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Case Report: Indwelling Pleural Catheter Based Management of Refractory Hepatic Hydrothorax as a Bridge to Liver Transplantation

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Selvan, Mayurun 
Collins, Hannah 
Griffiths, William 
Gelson, William 
Herre, Jurgen 


Introduction: Liver transplantation is the treatment of choice for decompensated liver disease, and by extension for hepatic hydrothorax. Persistent pleural effusions make it challenging for patients to maintain physiological fitness for transplantation. Indwelling pleural catheters (IPCs) provide controlled pleural fluid removal, including peri-operatively. The immune dysfunction of cirrhosis heightens susceptibility to bacterial infection and concerns exist regarding the sepsis potential from a tunnelled drain. Method: Six patients were identified who underwent IPC insertion for hepatic hydrothorax before successful liver transplantation, between November 2016 and November 2017. Results: All patients had recurrent transudative right sided pleural effusions. Mean age was 49 years (range 24–64) and mean United Kingdom Model for End-Stage Liver Disease score was 58. Four patients required correction of coagulopathy before insertion. There were no complications secondary to bleeding. Three patients were taught self-drainage at home of up to 1 litre (L) daily. A protocol was developed to ensure weekly review, pleural fluid culture and drainage of larger volumes in hospital. For every 2–3 L of pleural fluid drained, 100 mls of 20% Human Albumin Solution (HAS) was administered. On average an IPC was in situ for 58 days before surgery and drained 19 L of fluid in hospital. There was a small increase in average BMI (0.2) and serum albumin (2.1 g/L) at transplantation. There was one episode of stage one acute kidney injury secondary to high volume drainage. No further ascitic or pleural procedures were needed while an IPC was in situ. One thoracentesis was required after IPC removal. On average IPCs remained in situ for 7 days post transplantation and drained a further 2 L of fluid. Pleural fluid sampling was acquired on 92% of drainages in hospital. Of 44 fluid cultures, 2 cultured bacteria. Two patients had their IPCs and all other lines removed post transplantation due to suspected infection. Conclusion: Our case series describes a novel protocol and successful use of IPCs in the management of refractory hepatic hydrothorax as a bridge to liver transplantation. The protocol includes albumin replacement during pleural drainage, regular clinical review and culture of pleural fluid, with the option of self-drainage at home.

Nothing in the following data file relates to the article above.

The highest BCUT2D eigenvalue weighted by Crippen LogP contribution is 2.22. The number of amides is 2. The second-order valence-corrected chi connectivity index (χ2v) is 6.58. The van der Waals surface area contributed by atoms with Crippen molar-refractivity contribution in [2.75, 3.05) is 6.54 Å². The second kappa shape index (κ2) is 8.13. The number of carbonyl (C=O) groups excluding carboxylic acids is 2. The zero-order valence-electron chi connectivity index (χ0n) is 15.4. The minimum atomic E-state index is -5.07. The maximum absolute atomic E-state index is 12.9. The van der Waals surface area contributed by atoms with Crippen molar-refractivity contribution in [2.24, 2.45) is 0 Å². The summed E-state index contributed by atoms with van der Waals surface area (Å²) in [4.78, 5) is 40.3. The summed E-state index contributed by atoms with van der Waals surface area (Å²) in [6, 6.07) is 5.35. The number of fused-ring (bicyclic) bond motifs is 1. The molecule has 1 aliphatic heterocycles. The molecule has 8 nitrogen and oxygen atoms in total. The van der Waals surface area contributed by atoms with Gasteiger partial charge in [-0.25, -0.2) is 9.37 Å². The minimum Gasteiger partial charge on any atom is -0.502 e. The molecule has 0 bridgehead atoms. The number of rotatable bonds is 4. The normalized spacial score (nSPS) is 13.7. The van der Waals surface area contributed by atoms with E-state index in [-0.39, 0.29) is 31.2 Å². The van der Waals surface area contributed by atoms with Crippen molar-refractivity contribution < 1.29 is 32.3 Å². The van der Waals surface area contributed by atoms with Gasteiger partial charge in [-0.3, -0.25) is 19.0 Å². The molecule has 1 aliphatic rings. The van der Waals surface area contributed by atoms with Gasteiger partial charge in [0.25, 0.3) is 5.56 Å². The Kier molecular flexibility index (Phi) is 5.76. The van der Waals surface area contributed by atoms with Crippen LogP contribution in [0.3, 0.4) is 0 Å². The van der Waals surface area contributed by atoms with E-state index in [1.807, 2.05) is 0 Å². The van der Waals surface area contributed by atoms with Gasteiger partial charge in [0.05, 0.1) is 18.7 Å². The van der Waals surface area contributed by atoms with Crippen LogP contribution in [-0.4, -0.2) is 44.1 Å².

Medicine, indwelling pleural catheter, hepatic hydrothorax, liver transplantation, pleural disease, case series

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